My ride was to pick me up in the late morning & drive me to my first day of school. I had gotten up early because I had my own list of things to do so that I could feel some sense of being settled. About take my first shower in Hayang, I turned the water on to warm up. Why wasn’t the water warming up? Man, no hot water my first day! Is this gonna be a long year or what! I got dressed…showerless…First was to go out and find some 220 volt adapters. I walked around my new digs in search of this. I live in a little country town called Hayang. It is near Daegu University. So I actually live in the the heart of where many of the University students reside. My apartment complex is only a few stories tall, but I am surrounded by many, many of the same type of buildings, most housing University students. I begin checking out my neighborhood, making sure I know where I live & not to stray too far so I can get back home…because Mapquest here has no use…I poke around and find this business that maybe a hotel, not quite sure…But there is a young lady at the counter who I am hoping can assist me. I show her my cel phone hoping she would understand what I am looking for. There is also an elder man sitting at one of the tables who seems interested in my little gadget of a cel phone. The young lady & elder man attempt to help me. After close to a half an hour of futile attempts to resolve my issue, the lady makes a phone call. A few moments later this young man shows up with a 220 converter! OMG! I am so grateful. I offer to pay him & he refuses. With the blink of an eye he is gone! Where did he go? I din’t even pay him. The lady assures me it is OK. I thank the young lady & elder man as best I could and walk out of the business. I am now in business! 🙂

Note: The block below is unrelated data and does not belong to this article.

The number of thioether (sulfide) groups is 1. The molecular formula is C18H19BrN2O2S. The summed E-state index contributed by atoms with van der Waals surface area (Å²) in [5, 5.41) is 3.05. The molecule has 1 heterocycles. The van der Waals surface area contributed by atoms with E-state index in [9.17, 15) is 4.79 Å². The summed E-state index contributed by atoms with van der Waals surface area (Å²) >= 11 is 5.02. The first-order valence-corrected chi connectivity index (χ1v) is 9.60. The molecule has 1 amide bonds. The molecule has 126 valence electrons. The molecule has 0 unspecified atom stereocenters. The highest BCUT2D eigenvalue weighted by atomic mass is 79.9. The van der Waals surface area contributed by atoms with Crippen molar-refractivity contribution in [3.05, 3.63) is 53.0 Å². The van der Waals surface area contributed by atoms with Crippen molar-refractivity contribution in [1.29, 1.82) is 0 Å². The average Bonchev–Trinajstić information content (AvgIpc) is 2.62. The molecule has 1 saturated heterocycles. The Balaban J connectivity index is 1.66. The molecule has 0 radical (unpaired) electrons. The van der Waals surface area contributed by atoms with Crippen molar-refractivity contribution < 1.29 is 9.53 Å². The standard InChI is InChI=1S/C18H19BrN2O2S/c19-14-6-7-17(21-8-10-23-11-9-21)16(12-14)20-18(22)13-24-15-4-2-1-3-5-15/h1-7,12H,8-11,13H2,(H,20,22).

Small mission accomplished. Off to school. Jenny & Eric pick me up for school. The drive is not far. Within 5 minutes we arrive at school. I spend some time meeting my fellow English teachers and getting acquainted with my surroundings. My fellow English teachers are all Korean. Three women, all of whom I am older than. But all of whom speak Korean as their native language. One of the teachers majored in English (just one of her majors) during her college studies, the other teachers speak English pretty well too. After a short time at my ‘home school’, I am driven to another one of the ‘sister’ schools for a day of teacher training. I arrive & am very warmly greeted by the school staff. So much activity going on. I am introduced to a couple of the ‘Foreigner Teachers’. One of them (call her ‘D’) takes me under her wing & into one of the classrooms to give me a teacher orientation. She goes over some basics of the Ding Ding Dang philosophy & how to read the lesson plans. Thinking I understand, we press on. This Ding Ding Dang school is in more of a city. D takes me to one of the big banks in S Korea so I could exchange my US currency for the Korean Won. We then take a short walk to a nearby cafe for my first Korean lunch. I had Bibibop: a combination of rice, vegetables, with a cooked egg placed on top of this delicious dish. It is served in a clay bowl if served hot & a metal bowl if the cold (summertime) version is served. More on the Korean food details in a later post or two…During our time together I told D about my cold shower water. She said that I had to turn on the heater to heat the water pipes for a shower. So, this was ‘operator error’ that was an easy fix. Thank goodness.
Back to school. The remainder of the day is spent observing the Foreigner teacher classes. I was scheduled for about six classes the first day to observe. I was doing my best to stay awake & alert & observe these classes. Believe me they were interesting, I was just suffering from jet lag! I didn’t think I would be jet lagged but it was hard to avoid. I think I sat the last class out & waited for my ride to take me back to home.